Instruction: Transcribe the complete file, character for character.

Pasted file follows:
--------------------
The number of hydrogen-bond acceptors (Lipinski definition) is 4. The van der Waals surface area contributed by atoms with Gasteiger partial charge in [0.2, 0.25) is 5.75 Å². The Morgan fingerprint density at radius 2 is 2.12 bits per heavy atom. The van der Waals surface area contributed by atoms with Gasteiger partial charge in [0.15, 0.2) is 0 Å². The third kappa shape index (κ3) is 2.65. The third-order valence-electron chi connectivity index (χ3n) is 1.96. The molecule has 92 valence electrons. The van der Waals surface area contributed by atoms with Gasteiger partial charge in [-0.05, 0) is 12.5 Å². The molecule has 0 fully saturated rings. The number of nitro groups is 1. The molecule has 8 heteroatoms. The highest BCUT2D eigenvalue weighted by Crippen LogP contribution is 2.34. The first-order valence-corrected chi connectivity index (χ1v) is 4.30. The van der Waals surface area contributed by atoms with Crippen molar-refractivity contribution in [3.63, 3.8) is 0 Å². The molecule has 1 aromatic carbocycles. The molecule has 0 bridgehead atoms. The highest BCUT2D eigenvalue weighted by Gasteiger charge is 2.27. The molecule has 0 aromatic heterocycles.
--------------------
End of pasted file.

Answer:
The number of hydrogen-bond acceptors (Lipinski definition) is 4. The van der Waals surface area contributed by atoms with Gasteiger partial charge in [0.2, 0.25) is 5.75 Å². The Morgan fingerprint density at radius 2 is 2.12 bits per heavy atom. The van der Waals surface area contributed by atoms with Gasteiger partial charge in [0.15, 0.2) is 0 Å². The third kappa shape index (κ3) is 2.65. The third-order valence-electron chi connectivity index (χ3n) is 1.96. The molecule has 92 valence electrons. The van der Waals surface area contributed by atoms with Gasteiger partial charge in [-0.05, 0) is 12.5 Å². The molecule has 0 fully saturated rings. The number of nitro groups is 1. The molecule has 8 heteroatoms. The highest BCUT2D eigenvalue weighted by Crippen LogP contribution is 2.34. The first-order valence-corrected chi connectivity index (χ1v) is 4.30. The van der Waals surface area contributed by atoms with Crippen molar-refractivity contribution in [3.63, 3.8) is 0 Å². The molecule has 1 aromatic carbocycles. The molecule has 0 bridgehead atoms. The highest BCUT2D eigenvalue weighted by Gasteiger charge is 2.27. The molecule has 0 aromatic heterocycles.